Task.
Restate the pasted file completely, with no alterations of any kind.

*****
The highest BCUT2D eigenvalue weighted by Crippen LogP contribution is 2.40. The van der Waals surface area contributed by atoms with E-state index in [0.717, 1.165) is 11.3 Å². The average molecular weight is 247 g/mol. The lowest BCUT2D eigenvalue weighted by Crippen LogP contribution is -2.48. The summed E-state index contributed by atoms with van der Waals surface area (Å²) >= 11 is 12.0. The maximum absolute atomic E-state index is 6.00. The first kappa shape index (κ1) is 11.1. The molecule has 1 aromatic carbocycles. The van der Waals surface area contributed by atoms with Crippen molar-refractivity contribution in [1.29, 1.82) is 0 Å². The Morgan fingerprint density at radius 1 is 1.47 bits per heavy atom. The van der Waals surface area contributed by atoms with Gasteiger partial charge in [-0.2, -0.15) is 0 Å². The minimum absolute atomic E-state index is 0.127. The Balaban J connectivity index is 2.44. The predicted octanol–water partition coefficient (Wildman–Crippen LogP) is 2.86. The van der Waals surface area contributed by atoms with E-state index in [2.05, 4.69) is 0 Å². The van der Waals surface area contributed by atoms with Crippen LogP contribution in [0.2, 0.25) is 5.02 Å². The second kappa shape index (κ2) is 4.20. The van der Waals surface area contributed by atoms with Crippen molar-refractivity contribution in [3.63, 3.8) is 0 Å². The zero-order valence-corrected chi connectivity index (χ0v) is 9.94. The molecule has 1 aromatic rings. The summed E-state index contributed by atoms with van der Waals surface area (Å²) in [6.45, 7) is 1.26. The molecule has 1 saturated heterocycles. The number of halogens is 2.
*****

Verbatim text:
The highest BCUT2D eigenvalue weighted by Crippen LogP contribution is 2.40. The van der Waals surface area contributed by atoms with E-state index in [0.717, 1.165) is 11.3 Å². The average molecular weight is 247 g/mol. The lowest BCUT2D eigenvalue weighted by Crippen LogP contribution is -2.48. The summed E-state index contributed by atoms with van der Waals surface area (Å²) >= 11 is 12.0. The maximum absolute atomic E-state index is 6.00. The first kappa shape index (κ1) is 11.1. The molecule has 1 aromatic carbocycles. The van der Waals surface area contributed by atoms with Crippen molar-refractivity contribution in [1.29, 1.82) is 0 Å². The Morgan fingerprint density at radius 1 is 1.47 bits per heavy atom. The van der Waals surface area contributed by atoms with Gasteiger partial charge in [-0.2, -0.15) is 0 Å². The minimum absolute atomic E-state index is 0.127. The Balaban J connectivity index is 2.44. The predicted octanol–water partition coefficient (Wildman–Crippen LogP) is 2.86. The van der Waals surface area contributed by atoms with E-state index in [2.05, 4.69) is 0 Å². The van der Waals surface area contributed by atoms with Crippen LogP contribution in [0.2, 0.25) is 5.02 Å². The second kappa shape index (κ2) is 4.20. The van der Waals surface area contributed by atoms with Crippen molar-refractivity contribution in [3.63, 3.8) is 0 Å². The zero-order valence-corrected chi connectivity index (χ0v) is 9.94. The molecule has 1 aromatic rings. The summed E-state index contributed by atoms with van der Waals surface area (Å²) in [6.45, 7) is 1.26. The molecule has 1 saturated heterocycles. The number of halogens is 2.